About MeI live in Jackson Hole, Wyoming where I explore the deeper reaches of the Greater Yellowstone Ecosystem while also trying to raise awareness about light pollution and the importance of dark skies through photography and video.
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With my 5D still out, I wasn’t able to get the fireworks shots I was expecting since I was without a full-frame camera. I made the best of it though and headed over to the Snow King Ski Resort in Jackson Hole, Wyoming to watch their annual Fourth of July fireworks show with my 7D.
Realizing early on that I wouldn’t be able to capture the full show, I made the best of the position I was in and looked for opportunities where fireworks both high and low were illuminating the mountain to give a sense of the landscape. I was shooting on bulb mode so that I could choose how long of an exposure to do depending on how many explosions were going on at the time.
Last night kicked off the International Pedigree Stage Stop Sled Dog Race (IPSSSDR) of 2011 here in Jackson, Wyoming. The race is the lower 48’s version of the Iditarod. It’s a lengthy and challenging race that stretches from Jackson, Wyoming out to Lander, Wyoming, then back west before heading south all the way down to Park City, Utah. It features a host of International competitors, including challengers as well as champions of the Iditarod. It’s certainly something I would like to catch more of in the coming years.
It’s not easy to find a unique angle on a site that hundreds, sometimes even thousands, of people visit every day. It makes it even more difficult when you haven’t really even looked into it much for some potentially new ideas.
Before leaving on my train trip last month, I knew I’d be visiting Chicago, Illinois for a short while both ways, but I never did look at a map to see what I would have immediate access to go visit. I learned that I was only stopping roughly a mile away from Millennium Park, home of the famous Bean. Both days I was there it was overcast, so I unfortunately didn’t get to get a nice blue sky reflecting in it, but that didn’t stop me from searching out what I could only hope was a unique angle on it.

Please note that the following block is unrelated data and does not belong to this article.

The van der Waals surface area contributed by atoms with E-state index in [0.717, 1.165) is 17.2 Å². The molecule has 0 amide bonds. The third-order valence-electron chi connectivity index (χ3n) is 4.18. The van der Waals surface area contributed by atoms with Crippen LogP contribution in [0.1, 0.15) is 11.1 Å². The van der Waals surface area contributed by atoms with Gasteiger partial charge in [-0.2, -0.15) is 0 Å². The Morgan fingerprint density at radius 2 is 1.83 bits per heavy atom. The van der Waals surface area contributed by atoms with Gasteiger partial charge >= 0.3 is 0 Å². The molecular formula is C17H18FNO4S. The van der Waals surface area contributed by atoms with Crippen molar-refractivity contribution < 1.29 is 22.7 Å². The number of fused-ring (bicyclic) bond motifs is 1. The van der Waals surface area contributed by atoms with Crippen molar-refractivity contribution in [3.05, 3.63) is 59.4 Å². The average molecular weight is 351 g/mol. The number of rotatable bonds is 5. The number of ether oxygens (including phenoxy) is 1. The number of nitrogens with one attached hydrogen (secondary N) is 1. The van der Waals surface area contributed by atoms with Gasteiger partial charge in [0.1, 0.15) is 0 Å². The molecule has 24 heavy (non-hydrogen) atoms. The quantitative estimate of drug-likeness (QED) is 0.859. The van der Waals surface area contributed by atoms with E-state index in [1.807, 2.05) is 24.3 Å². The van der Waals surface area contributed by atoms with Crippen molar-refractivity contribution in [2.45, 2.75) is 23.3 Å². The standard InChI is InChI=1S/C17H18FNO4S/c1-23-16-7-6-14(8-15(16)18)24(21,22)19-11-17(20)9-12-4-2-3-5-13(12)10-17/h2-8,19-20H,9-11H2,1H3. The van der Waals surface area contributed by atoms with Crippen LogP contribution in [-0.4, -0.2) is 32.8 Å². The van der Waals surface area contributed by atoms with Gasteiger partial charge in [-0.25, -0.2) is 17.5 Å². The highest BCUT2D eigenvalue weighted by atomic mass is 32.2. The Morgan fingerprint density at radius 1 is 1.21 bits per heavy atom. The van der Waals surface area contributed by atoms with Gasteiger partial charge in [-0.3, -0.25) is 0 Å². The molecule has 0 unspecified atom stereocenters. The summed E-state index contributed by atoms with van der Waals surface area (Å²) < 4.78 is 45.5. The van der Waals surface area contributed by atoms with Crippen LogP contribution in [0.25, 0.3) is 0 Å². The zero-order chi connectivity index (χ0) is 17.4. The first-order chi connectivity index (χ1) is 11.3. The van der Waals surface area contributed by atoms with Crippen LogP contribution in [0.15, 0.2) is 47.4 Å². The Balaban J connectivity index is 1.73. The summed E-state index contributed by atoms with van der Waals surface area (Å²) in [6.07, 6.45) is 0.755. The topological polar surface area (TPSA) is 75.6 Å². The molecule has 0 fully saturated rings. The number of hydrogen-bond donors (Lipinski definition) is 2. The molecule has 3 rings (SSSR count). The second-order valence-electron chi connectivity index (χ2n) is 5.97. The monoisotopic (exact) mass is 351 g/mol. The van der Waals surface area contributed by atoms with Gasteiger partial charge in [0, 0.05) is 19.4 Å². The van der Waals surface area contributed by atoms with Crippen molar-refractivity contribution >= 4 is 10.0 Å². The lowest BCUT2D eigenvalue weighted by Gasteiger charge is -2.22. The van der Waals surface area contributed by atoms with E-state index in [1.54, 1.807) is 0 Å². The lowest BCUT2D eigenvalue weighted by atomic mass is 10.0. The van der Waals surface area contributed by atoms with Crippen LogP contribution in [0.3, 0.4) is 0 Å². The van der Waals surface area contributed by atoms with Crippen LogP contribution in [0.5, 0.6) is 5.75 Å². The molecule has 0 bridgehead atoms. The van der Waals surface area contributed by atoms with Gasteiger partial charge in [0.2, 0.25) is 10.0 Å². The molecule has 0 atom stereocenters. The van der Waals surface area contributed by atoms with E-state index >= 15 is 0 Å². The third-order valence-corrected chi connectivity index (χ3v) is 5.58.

The French Quarter in New Orleans, Louisiana is decorated with red and green lights for the Christmas season.
I just returned last night from extended trip down to New Orleans, Louisiana to see some family and friends for the holiday season. Having grown up in New Orleans, I found it odd that I had no photos on my website from that area, so I went back for a bit longer than usual to get some shots from the region. Most of my shots came from the French Quarter, which in addition to shots like these, made for some great abstracts that I’m excited to show.
I’ll have plenty more to show in the coming days, but I just wanted to get something up for today.
Also, since today is the first playoff game of the season for the NFL, and since I’m also a lifelong Saints fan, I wanted to post another quick little shot I got while wandering around the French Quarter.
Wyoming Landscape Contractor employees supervise the Capitol Christmas Tree being lowered onto a truck for transport across the United States to Washington DC.
Nearly two weeks ago (I know, I’ve been meaning to get this blog post up), I was asked by the JH Weekly newspaper to cover the cutting of the 2010 Capitol Christmas Tree before it makes its voyage across the country to Washington DC. The task was handled by the Wyoming Landscape Contractors, pictured in this photo. This shot was also used on the cover of the JH Weekly newspaper here in Jackson, Wyoming.
The tree was selected out of the Bridger-Teton National Forest just on the other side of the Grand Teton National Park boundary near Pacific Creek. It’s the first time a tree from Wyoming was selected and is currently en route to Washington DC, which can be tracked on TrackTheTree.com.
Having another person along with me for the hike into the Alaska Basin was a little unusual. I typically do much of my hiking alone so having someone else nearby at all times got me a little inspired to try some new things. I’ve got several shots with her as the subject, including this one just before we called it a day. She was very cooperative with me as I experimented on a shooting a subject I don’t normally have the opportunity to do.
With the moon casting a halo in the clouds above, she participated quite well as she stayed still during this entire exposure. As beautiful as the Alaska Basin is during the day, there’s something very magical and peaceful about it at night.